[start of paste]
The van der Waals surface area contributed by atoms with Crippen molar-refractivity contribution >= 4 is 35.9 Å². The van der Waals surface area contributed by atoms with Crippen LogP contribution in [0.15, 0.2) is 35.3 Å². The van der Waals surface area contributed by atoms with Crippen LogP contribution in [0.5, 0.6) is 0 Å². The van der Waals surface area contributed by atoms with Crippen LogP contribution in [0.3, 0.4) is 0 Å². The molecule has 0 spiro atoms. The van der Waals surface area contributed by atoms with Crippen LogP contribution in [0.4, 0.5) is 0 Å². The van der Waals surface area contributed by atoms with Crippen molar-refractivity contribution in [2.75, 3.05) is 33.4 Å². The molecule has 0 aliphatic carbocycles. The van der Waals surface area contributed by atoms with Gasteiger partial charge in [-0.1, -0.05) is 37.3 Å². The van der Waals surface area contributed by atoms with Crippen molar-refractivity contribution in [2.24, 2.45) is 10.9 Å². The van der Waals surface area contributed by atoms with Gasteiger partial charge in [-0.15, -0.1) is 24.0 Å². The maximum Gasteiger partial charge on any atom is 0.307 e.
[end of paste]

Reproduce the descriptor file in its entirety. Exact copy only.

The van der Waals surface area contributed by atoms with Crippen molar-refractivity contribution >= 4 is 35.9 Å². The van der Waals surface area contributed by atoms with Crippen LogP contribution in [0.15, 0.2) is 35.3 Å². The van der Waals surface area contributed by atoms with Crippen LogP contribution in [0.5, 0.6) is 0 Å². The van der Waals surface area contributed by atoms with Crippen LogP contribution in [0.3, 0.4) is 0 Å². The molecule has 0 spiro atoms. The van der Waals surface area contributed by atoms with Crippen LogP contribution in [0.4, 0.5) is 0 Å². The van der Waals surface area contributed by atoms with Crippen molar-refractivity contribution in [2.75, 3.05) is 33.4 Å². The molecule has 0 aliphatic carbocycles. The van der Waals surface area contributed by atoms with Gasteiger partial charge in [-0.1, -0.05) is 37.3 Å². The van der Waals surface area contributed by atoms with Crippen molar-refractivity contribution in [2.24, 2.45) is 10.9 Å². The van der Waals surface area contributed by atoms with Gasteiger partial charge in [-0.15, -0.1) is 24.0 Å². The maximum Gasteiger partial charge on any atom is 0.307 e.